Archive for the ‘Canadian’ Tag

Sue Foley- The Ice Queen review   Leave a comment

sue foley

Sue Foley The Ice Queen Stony Plain Records

When one considers contemporary blues guitarists, naturally several come to mind, and being a bit northern-centric, Sue Foley immediately jumps to the fore. That paisley-bejeweled pink Telecaster wouldn’t be nearly as impressive in lesser hands, and over the course of nearly three decades as a touring bandleader, the Ottawa-native has certainly established a niche all her own.

Finger-picking his Foley’s forte, and the title track is an ideal example of her inimitable style; clocking in at six-plus minutes, the playful and self-deprecating number provides the album with a rock-solid foundation. But, as she has with various international sounds over the years, Foley also extends herself acoustically late in the set when she plays “The Dance,” this time utilizing the flamenco style.

As significant as the guitar playing is throughout the album—from Foley, of course, but also her guests including Charlie Sexton, Billy Gibbons, Jimmie Vaughan, to name the three most familiar—what is even more impressive is the depth she goes to give voice to these songs.

She gets low and bluesy a la Lucinda singing the many and diverse qualities of cruel ol’ “81” (“She’s a two-headed snake, and she winds her tail, from the mighty Appalachians to the gates of Hell”) while roaring above a lively ruckus on “Run,” a free-spirited jam featuring thick bass-notes from Austin’s Johnny Bradley and drumming from George Rains from Vaughan’s Tilt a Whirl band. This trio propels a pair of additional numbers—with help from others—Bessie Smith’s “Send Me To the ‘Lectric Chair” and “If I Have Forsaken You.”

Throughout, Foley’s singing is engaged as she brilliantly slips from one style to the next, each authentic within her blues experience. Foley’s haunting acoustic country-blues treatment of her own “Death of A Dream” is quite simply stunning, while  a lively (and apparently near-elusive) “Cannonball Blues” serves as an ideal conclusion to a collection set in tradition.

Featuring a bevy of Texas heat, The Ice Queen allows several of Foley’s musical friends an opportunity to make significant appearances. Charlie Sexton’s initial contributions—on the opening “Come To Me” and its follow-up “81”—are impressive, and set the theme for the album with masters collaborating in expected ways to yield extraordinary results. I’ve never been a particular fan of Vaughan’s, but he and Foley slip into “The Lucky Ones” with companionable ease. Producer Mike Flanigin’s Hammond B3 punctuates several songs, most effectively on the ramblin’ “Gaslight,” while Billy Gibbons gets fair gritty with Foley on “Fool’s Gold,” another number on which Flanigin is prominently featured.

The Ice Queen is Sue Foley’s first album in six years, and a more welcome, forceful, and confident return couldn’t be imagined. I imagine it is everything fans have been waiting for, and more. Now, to finesse an early-April road trip to Red Deer…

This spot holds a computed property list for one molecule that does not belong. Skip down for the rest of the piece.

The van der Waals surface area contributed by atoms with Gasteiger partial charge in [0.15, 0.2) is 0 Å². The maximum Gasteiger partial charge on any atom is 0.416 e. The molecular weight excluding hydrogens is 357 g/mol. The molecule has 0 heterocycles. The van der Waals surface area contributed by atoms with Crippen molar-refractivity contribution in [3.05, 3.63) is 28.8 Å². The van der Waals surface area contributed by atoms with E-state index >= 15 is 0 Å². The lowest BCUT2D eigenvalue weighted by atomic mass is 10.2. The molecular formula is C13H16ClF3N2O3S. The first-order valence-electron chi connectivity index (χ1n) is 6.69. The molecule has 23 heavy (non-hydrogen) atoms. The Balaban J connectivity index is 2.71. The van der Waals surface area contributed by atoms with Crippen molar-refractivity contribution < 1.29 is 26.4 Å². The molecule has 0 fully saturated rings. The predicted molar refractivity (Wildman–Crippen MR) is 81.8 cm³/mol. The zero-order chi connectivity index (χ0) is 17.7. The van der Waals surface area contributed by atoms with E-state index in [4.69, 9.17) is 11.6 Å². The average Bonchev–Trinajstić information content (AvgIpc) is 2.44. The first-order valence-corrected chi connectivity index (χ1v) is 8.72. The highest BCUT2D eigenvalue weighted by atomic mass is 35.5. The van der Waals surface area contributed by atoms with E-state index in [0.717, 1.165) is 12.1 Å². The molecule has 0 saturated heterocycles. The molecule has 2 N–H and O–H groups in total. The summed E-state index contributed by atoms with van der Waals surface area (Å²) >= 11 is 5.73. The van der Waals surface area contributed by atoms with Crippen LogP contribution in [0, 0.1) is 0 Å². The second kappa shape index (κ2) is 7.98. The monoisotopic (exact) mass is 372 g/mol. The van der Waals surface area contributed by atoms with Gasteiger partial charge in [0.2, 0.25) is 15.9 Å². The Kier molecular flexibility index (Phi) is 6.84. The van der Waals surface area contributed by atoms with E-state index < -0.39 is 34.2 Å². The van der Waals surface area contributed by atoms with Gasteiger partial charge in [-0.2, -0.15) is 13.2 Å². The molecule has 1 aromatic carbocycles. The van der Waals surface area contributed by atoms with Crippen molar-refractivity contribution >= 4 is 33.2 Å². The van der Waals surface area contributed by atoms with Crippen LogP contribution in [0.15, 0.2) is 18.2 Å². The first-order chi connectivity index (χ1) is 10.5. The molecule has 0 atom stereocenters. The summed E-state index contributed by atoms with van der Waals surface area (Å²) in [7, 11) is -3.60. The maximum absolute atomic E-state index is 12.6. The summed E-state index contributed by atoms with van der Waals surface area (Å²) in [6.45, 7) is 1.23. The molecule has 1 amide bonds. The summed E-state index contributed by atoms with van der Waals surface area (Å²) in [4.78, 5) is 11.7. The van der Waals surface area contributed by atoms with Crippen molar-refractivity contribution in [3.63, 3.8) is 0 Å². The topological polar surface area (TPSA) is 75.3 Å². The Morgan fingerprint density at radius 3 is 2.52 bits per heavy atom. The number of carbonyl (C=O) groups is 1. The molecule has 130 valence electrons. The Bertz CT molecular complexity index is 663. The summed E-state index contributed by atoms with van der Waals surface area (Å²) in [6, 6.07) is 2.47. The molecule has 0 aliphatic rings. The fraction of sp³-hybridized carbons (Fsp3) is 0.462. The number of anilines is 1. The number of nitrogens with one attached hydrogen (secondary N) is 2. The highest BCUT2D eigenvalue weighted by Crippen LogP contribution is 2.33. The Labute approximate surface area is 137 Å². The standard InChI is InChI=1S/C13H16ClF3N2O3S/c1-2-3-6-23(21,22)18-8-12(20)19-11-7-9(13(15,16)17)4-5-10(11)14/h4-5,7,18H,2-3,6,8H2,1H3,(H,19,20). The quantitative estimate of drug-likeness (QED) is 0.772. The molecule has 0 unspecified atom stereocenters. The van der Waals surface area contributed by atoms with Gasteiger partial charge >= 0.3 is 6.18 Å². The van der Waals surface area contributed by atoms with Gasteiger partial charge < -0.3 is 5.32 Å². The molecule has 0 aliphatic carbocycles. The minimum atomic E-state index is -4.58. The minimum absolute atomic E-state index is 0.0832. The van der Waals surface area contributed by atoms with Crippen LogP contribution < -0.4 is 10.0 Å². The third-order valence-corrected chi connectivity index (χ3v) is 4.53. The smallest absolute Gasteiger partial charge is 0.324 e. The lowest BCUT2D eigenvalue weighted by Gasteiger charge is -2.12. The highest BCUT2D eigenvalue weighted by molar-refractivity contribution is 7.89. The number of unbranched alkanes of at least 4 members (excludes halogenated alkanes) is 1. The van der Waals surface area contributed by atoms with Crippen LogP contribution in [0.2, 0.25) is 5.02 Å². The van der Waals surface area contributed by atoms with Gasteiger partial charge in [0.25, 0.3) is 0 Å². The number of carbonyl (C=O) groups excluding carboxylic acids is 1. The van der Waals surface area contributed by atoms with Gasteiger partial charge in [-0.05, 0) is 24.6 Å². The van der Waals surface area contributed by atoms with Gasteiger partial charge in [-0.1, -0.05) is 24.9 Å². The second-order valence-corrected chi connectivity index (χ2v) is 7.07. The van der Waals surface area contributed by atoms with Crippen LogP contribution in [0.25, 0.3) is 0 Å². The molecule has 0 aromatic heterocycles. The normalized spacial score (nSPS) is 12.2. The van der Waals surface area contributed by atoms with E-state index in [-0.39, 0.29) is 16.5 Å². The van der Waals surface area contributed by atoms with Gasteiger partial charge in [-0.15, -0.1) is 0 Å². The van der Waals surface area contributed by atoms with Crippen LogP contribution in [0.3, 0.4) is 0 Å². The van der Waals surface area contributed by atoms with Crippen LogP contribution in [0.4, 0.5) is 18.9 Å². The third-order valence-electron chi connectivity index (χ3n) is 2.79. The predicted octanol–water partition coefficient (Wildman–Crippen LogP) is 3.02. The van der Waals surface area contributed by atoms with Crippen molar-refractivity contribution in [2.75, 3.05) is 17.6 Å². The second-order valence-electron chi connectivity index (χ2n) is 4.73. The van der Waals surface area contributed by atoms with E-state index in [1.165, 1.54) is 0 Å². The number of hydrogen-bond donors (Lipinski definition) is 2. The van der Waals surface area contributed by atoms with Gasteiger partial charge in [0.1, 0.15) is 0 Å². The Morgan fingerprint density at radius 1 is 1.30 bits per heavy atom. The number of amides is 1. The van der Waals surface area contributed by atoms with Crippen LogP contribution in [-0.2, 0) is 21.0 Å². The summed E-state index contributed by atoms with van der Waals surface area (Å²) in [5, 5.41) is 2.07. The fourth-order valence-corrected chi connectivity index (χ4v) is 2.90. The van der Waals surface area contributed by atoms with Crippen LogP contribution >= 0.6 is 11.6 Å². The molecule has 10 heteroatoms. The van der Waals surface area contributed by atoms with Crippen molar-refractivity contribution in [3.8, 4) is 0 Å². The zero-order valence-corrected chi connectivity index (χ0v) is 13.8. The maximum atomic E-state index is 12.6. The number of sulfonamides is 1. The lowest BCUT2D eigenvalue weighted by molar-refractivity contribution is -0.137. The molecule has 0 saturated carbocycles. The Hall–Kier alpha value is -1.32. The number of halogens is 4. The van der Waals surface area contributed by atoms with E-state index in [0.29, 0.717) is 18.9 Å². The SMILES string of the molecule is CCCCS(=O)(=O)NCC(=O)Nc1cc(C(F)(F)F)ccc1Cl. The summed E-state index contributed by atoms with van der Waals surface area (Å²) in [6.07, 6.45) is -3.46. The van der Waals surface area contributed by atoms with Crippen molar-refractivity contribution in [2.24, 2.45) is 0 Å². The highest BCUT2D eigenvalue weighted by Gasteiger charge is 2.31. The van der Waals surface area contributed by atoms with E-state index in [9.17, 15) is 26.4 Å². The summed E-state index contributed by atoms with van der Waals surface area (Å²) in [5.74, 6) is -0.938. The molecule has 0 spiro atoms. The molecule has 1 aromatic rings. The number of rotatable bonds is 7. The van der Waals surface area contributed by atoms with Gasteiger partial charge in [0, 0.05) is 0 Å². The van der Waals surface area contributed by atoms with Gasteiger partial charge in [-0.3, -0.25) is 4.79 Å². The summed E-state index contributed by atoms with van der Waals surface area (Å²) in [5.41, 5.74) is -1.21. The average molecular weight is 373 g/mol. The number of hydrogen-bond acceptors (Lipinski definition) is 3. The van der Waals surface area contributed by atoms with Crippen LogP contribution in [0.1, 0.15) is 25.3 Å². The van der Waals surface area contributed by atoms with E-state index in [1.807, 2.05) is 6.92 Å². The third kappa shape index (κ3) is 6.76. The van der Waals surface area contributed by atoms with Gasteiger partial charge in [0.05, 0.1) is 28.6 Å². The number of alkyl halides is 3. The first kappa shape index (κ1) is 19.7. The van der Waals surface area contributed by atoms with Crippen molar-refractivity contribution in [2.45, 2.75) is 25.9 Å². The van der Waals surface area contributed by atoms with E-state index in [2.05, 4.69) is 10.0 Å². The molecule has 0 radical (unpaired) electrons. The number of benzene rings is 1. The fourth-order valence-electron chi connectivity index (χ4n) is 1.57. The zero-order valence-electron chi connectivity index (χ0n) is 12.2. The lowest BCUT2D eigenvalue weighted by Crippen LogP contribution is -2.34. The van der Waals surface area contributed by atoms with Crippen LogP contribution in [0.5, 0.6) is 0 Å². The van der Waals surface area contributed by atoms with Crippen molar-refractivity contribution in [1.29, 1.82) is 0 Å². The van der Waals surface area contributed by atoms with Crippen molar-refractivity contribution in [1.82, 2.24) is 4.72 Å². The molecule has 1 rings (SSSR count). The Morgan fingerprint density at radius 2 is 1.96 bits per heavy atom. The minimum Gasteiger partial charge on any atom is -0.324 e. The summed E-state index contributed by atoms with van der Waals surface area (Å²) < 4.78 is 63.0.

Emily Burgess- Are We In Love? review   Leave a comment


Emily Burgess Are We In Love?

I don’t get too excited about too many things these days. Thank goodness I still get a bit of a jump when I hear fresh, exciting music: the day that stops happening it the day I’ll be ready to pack it all in.

Still, I don’t get worked up by a lot of the music being produced by younger musicians and singers. Give me a new album by Rodney Crowell, The Gibson Brothers, or David and Gillian over something by Shakey Graves, Ten Strings and a Goat Skin, or Molly Tuttle most any day and I’ll be more than content.

It isn’t that folks twenty and thirty years my junior have nothing to contribute—far from it, they keep the roots growing—I am just not into what many of them are doing. And that is fine, I suppose, as long as I recognize that while their music may not necessarily fully connect with me, it does impact others in the same way Guy Clark, Emmylou Harris, Wilma Burgess, and Steve Forbert once—long agoknocked me back on my arse.

Ahh, but there is always an exception. Emily Burgess (I guess Wilma Burgess didn’t come to mind a sentence ago serendipitously) is the latest ‘youngster’ to capture my ears.

Not sure when my recent fascination with soulful female vocalists began, but I know Bobbie Gentry laid a solid foundation over the past twenty years. Discovering her catalogue beyond “Ode to Billie Joe” did more than a little to push me in this direction. I know I fell hard for the singing of Linda Clifford, Gladys Knight, Marlena Shaw, Candi Staton, and Dorothy Moore (and a hundred and fifty-six others) when I encountered them on soundtracks, compilations, and radio, and became enamoured with the thrill of discovering even more when I started digging. Over time, Amy Black came to my attention, and a couple years ago I fell hard for Edmonton’s Ann Vriend’s recent albums. Lately, Erin Costelo and Crystal Shawanda have came onto my radar. Now, Emily Burgess.

Out of Ontario, Emily Burgess is a guitar-wielding firebrand who has played with various outfits, most recently The Weber Brothers. From what I can gather browsing the links, many of her previous appearances feature harder blues stylings. Not so Are We In Love? And these softer, soulful songs are right up my alley, and I would suggest ideally suit Burgess.